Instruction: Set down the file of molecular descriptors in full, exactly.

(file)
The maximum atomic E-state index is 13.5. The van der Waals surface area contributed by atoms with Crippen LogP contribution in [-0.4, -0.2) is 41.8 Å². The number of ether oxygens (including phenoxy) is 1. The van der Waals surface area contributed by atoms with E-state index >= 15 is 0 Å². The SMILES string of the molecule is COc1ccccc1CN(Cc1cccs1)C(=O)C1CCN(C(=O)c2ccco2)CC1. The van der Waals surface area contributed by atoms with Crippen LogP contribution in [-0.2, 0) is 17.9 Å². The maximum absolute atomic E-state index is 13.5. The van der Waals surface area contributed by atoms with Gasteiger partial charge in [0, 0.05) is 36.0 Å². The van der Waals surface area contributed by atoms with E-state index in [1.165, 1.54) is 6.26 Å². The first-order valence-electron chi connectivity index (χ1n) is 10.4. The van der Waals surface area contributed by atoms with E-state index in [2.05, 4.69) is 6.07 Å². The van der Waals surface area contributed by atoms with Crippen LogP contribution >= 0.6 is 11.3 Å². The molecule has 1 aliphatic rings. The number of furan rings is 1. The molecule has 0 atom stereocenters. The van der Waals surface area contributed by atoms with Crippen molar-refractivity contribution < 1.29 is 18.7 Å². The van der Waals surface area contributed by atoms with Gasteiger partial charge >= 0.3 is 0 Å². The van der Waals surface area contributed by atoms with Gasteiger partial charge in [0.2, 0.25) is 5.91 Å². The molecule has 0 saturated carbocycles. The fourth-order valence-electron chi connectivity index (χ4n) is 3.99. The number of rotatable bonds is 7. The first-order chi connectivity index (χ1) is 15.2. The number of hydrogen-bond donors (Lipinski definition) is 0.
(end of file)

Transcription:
The maximum atomic E-state index is 13.5. The van der Waals surface area contributed by atoms with Crippen LogP contribution in [-0.4, -0.2) is 41.8 Å². The number of ether oxygens (including phenoxy) is 1. The van der Waals surface area contributed by atoms with E-state index >= 15 is 0 Å². The SMILES string of the molecule is COc1ccccc1CN(Cc1cccs1)C(=O)C1CCN(C(=O)c2ccco2)CC1. The van der Waals surface area contributed by atoms with Crippen LogP contribution in [-0.2, 0) is 17.9 Å². The maximum absolute atomic E-state index is 13.5. The van der Waals surface area contributed by atoms with Gasteiger partial charge in [0, 0.05) is 36.0 Å². The van der Waals surface area contributed by atoms with E-state index in [1.165, 1.54) is 6.26 Å². The first-order valence-electron chi connectivity index (χ1n) is 10.4. The van der Waals surface area contributed by atoms with E-state index in [2.05, 4.69) is 6.07 Å². The van der Waals surface area contributed by atoms with Crippen LogP contribution >= 0.6 is 11.3 Å². The molecule has 1 aliphatic rings. The number of furan rings is 1. The molecule has 0 atom stereocenters. The van der Waals surface area contributed by atoms with Crippen molar-refractivity contribution < 1.29 is 18.7 Å². The van der Waals surface area contributed by atoms with Gasteiger partial charge >= 0.3 is 0 Å². The van der Waals surface area contributed by atoms with Gasteiger partial charge in [0.2, 0.25) is 5.91 Å². The molecule has 0 saturated carbocycles. The fourth-order valence-electron chi connectivity index (χ4n) is 3.99. The number of rotatable bonds is 7. The first-order chi connectivity index (χ1) is 15.2. The number of hydrogen-bond donors (Lipinski definition) is 0.